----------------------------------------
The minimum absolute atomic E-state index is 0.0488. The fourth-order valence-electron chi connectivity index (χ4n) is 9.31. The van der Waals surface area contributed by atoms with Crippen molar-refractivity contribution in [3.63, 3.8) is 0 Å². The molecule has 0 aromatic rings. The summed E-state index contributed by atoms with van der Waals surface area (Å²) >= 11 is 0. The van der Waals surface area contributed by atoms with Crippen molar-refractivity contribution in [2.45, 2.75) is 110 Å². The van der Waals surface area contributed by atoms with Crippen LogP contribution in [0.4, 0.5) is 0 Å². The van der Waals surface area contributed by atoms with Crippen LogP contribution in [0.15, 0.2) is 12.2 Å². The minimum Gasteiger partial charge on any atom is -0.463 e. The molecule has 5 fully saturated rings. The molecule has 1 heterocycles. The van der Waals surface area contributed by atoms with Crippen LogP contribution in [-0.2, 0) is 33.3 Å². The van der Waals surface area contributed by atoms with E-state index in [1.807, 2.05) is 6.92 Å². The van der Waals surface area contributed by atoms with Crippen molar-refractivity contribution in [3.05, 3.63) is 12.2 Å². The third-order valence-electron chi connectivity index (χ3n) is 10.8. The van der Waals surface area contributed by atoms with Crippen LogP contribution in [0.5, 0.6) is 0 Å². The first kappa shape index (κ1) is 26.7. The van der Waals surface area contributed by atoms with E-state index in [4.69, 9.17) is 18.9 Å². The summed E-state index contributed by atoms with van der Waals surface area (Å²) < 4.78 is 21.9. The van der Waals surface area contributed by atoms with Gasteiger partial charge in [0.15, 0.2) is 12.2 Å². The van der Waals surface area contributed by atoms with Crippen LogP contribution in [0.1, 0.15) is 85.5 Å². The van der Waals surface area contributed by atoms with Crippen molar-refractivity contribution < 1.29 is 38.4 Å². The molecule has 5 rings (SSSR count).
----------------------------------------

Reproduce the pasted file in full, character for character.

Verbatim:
The minimum absolute atomic E-state index is 0.0488. The fourth-order valence-electron chi connectivity index (χ4n) is 9.31. The van der Waals surface area contributed by atoms with Crippen molar-refractivity contribution in [3.63, 3.8) is 0 Å². The molecule has 0 aromatic rings. The summed E-state index contributed by atoms with van der Waals surface area (Å²) >= 11 is 0. The van der Waals surface area contributed by atoms with Crippen molar-refractivity contribution in [2.45, 2.75) is 110 Å². The van der Waals surface area contributed by atoms with Crippen LogP contribution in [0.4, 0.5) is 0 Å². The van der Waals surface area contributed by atoms with Crippen LogP contribution in [0.15, 0.2) is 12.2 Å². The minimum Gasteiger partial charge on any atom is -0.463 e. The molecule has 5 fully saturated rings. The molecule has 1 heterocycles. The van der Waals surface area contributed by atoms with Crippen LogP contribution in [-0.2, 0) is 33.3 Å². The van der Waals surface area contributed by atoms with E-state index in [1.807, 2.05) is 6.92 Å². The van der Waals surface area contributed by atoms with Crippen molar-refractivity contribution in [3.05, 3.63) is 12.2 Å². The third-order valence-electron chi connectivity index (χ3n) is 10.8. The van der Waals surface area contributed by atoms with Crippen LogP contribution in [0.5, 0.6) is 0 Å². The first kappa shape index (κ1) is 26.7. The van der Waals surface area contributed by atoms with E-state index in [4.69, 9.17) is 18.9 Å². The summed E-state index contributed by atoms with van der Waals surface area (Å²) < 4.78 is 21.9. The van der Waals surface area contributed by atoms with Gasteiger partial charge in [0.15, 0.2) is 12.2 Å². The van der Waals surface area contributed by atoms with Crippen LogP contribution in [0.1, 0.15) is 85.5 Å². The van der Waals surface area contributed by atoms with Crippen molar-refractivity contribution < 1.29 is 38.4 Å². The molecule has 5 rings (SSSR count).